Social Cost of Carbon
Steve Rose is a senior research economist in the energy and environmental analysis research group at the Electric Power Research Institute. He was a lead author for the Intergovernmental Panel on Climate Change’s Fifth and Fourth Assessment Reports, and the U.S. National Climate Assessment, and serves on the U.S. National Academy of Sciences’ committee on modeling the social cost of carbon, and EPA’s Science Advisory Board panel on Carbon Dioxide Emissions from Biogenic Sources. Rose earned his doctorate in economics from Cornell University.
In Paris at the end of 2015, the world's governments decided to be more ambitious than ever on climate change. They set their sights on a goal of limiting the increase in average global temperature to well below two degrees Celsius.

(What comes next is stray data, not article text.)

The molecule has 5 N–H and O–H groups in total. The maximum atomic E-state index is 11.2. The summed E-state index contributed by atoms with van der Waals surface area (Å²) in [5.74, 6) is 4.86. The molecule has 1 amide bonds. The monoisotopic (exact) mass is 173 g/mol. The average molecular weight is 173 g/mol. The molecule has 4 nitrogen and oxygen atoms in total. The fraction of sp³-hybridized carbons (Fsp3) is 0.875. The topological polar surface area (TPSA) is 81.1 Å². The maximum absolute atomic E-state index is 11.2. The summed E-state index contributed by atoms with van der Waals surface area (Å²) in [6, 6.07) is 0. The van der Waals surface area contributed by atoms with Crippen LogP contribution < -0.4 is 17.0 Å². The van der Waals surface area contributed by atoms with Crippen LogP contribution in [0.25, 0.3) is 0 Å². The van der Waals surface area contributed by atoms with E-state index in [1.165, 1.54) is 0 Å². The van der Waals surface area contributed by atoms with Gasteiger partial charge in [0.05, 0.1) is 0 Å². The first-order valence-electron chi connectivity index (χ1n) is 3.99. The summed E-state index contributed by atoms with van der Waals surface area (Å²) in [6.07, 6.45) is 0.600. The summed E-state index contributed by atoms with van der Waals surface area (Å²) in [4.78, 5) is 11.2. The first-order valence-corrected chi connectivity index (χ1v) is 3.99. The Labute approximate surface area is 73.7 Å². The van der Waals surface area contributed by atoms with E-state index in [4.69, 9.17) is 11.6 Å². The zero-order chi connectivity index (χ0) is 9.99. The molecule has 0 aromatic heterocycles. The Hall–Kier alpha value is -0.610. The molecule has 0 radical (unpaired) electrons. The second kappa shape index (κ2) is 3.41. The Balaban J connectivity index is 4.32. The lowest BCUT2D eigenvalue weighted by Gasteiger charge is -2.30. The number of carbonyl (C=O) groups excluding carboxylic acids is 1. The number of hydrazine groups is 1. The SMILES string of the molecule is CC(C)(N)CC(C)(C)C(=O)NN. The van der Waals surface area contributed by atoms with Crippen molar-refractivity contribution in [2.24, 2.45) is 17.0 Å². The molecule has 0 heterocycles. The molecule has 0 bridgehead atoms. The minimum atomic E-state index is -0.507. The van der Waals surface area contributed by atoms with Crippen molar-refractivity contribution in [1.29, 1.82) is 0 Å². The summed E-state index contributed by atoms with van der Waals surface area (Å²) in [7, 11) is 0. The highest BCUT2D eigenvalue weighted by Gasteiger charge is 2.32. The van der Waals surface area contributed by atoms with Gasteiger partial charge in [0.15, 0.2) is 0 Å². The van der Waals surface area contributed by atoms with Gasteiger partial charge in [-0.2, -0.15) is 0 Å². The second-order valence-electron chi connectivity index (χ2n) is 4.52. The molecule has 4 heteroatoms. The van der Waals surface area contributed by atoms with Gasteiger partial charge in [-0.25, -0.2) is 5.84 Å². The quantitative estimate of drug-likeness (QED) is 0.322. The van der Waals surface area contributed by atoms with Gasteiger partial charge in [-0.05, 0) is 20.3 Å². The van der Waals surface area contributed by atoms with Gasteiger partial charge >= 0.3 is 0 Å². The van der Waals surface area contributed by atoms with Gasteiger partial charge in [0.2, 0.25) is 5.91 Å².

As an initial contribution to the long-term climate management objective, each of one hundred eighty-nine countries offered a pledge. The countries committed to constrain their greenhouse gas emissions over the next ten to fifteen years.
In this policy context, thirty-six dollars turns out to be an important number. It is an estimate of future global climate damages from emitting one metric ton of carbon dioxide today, as estimated by the U.S. Government.1
Whether releasing carbon dioxide from burning fuel in cars, trucks, or tractors. Whether from burning coal or natural gas for electricity, heat, or work. Whether from releasing carbon dioxide from trees or soils when using land. The U.S. Government's primary estimate of global damages for each metric ton emitted is thirty-six dollars. With a range of eleven to one hundred-five dollars associated with different discount rates and likelihood.2